Apple's FaceTime enables any iPhone 4 to make video calls to any other iPhone 4, assuming neither of them were bought in Saudi Arabia, UAE, Qatar, Egypt or Jordan.
FaceTime was hyped by Steve Jobs as the application that would turn the world on to video calling, and Apple web sites proudly listed it as a key feature of the iPhone 4 - until about a month ago when any mention of the capability mysteriously vanished from Apple sites in certain countries. Now it seems the service itself isn't available on models of iPhone and iPod Touch bought in those countries.
On the right we have the Saudi page, on the left the UK description including video calling
The disappearances were noted by SaudiMac, which has been keeping a list of those countries where FaceTime won't work and tracking the progress of Nayef Almansi, a Saudi lawyer who bought an iPhone and is suing his local operator for selling him an iPhone without FaceTime
It seems that in its enthusiasm to bring video calling to the masses Apple neglected to allow for the fact that VoIP isn't legal in every country, and that an increasing number of countries require anyone providing telecommunications services (as Apple arguably is with FaceTime) to provide for lawful intercept. So while iOS 4.0.2 allows anyone to make FaceTime calls, upgrade to version 4.1 and if your iPhone came from the wrong place your video calling disappears.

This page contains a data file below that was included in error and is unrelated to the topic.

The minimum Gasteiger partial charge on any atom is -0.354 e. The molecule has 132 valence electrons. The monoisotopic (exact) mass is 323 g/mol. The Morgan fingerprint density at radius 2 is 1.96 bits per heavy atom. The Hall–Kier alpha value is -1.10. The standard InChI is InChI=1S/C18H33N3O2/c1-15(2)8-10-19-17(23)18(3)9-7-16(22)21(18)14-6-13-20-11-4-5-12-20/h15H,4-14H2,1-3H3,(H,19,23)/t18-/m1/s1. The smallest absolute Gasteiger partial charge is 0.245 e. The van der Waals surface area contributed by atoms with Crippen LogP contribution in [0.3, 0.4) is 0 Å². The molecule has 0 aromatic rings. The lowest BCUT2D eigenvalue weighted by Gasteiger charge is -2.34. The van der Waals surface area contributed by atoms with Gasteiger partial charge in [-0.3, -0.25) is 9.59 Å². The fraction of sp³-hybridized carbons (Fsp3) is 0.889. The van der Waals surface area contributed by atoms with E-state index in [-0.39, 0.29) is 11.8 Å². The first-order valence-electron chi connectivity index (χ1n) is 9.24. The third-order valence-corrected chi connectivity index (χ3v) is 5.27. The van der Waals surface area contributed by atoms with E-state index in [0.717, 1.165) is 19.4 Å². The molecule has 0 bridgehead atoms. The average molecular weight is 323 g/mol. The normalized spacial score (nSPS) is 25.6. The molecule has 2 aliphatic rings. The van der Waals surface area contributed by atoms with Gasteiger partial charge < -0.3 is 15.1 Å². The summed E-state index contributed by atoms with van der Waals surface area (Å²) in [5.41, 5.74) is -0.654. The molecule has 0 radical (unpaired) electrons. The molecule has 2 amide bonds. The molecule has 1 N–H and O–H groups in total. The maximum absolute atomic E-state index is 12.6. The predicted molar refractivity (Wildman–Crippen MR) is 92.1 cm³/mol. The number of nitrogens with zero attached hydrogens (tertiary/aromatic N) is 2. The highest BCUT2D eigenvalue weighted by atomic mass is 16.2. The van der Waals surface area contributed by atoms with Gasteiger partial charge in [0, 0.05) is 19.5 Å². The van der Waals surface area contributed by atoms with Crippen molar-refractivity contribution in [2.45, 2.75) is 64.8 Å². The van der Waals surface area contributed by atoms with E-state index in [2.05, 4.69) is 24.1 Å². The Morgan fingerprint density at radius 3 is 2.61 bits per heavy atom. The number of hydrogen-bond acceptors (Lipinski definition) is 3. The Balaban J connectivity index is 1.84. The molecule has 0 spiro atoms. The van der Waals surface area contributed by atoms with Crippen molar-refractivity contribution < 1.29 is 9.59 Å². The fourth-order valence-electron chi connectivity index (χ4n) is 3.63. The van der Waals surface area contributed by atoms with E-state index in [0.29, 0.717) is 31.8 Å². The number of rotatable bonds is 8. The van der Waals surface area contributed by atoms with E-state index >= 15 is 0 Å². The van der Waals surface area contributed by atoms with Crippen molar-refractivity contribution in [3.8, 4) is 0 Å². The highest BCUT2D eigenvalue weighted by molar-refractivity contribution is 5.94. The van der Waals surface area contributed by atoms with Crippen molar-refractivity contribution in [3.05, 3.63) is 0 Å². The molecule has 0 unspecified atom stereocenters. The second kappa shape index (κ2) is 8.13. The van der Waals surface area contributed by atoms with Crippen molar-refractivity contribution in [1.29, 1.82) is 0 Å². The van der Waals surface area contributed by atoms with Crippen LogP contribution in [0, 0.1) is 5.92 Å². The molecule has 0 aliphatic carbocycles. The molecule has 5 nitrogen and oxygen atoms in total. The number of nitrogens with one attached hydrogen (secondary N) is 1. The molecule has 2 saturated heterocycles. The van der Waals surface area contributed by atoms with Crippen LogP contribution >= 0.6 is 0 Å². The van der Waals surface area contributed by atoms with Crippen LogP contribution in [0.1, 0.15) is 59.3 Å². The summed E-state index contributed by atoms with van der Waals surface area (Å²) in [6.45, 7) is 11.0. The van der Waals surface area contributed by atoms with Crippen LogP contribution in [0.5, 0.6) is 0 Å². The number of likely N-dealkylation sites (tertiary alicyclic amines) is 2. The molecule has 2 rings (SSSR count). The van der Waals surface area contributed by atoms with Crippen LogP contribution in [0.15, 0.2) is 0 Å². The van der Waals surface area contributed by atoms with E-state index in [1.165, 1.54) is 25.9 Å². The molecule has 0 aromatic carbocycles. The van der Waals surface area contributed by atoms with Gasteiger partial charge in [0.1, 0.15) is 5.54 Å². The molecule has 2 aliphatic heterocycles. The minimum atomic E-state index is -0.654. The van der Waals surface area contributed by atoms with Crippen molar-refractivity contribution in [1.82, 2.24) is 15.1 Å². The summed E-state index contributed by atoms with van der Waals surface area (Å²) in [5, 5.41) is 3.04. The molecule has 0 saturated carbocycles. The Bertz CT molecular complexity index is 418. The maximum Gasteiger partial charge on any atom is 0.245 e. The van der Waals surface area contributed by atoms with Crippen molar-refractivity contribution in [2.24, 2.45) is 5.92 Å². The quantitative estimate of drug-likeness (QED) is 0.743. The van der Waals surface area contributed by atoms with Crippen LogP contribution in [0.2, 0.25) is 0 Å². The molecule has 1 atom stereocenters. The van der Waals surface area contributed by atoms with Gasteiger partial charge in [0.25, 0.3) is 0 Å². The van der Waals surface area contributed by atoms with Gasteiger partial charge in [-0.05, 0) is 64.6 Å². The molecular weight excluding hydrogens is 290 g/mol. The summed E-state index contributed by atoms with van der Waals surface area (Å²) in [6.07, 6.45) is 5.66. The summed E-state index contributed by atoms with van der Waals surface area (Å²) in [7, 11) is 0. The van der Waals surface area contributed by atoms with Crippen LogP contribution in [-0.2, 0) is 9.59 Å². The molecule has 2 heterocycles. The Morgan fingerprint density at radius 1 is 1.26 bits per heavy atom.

SaudiMac has been delving into the iPhone configuration to see if the setting can be reversed, and it seems it can. That delving has turned up some interesting regional limitations - the Japanese aren't allowed to turn off the shutter sound, while the Chinese can't do Wi-Fi - but it's also located the NOVOIP flag that disables FaceTime, allowing those prepared to jailbreak their iPhones to enable the feature.
Apple fans can also import devices, which will continue to have FaceTime enabled - FaceTime only operates over Wi-Fi so can't be blocked by the network operator, but that won't help them video call with their less-globe-trotting colleagues.
One could argue that this is another example of Apple's arrogance, ignoring local sensibilities in the American pursuit of cultural imperialism. Or, equally, one could argue that these countries shouldn't be allowed to restrict the ways in which their citizens communicate. But with Western governments poised to follow the East in demanding lawful intercept we're afraid the only reason that FaceTime is allowed anywhere is because no-one really wants video calling anyway. ®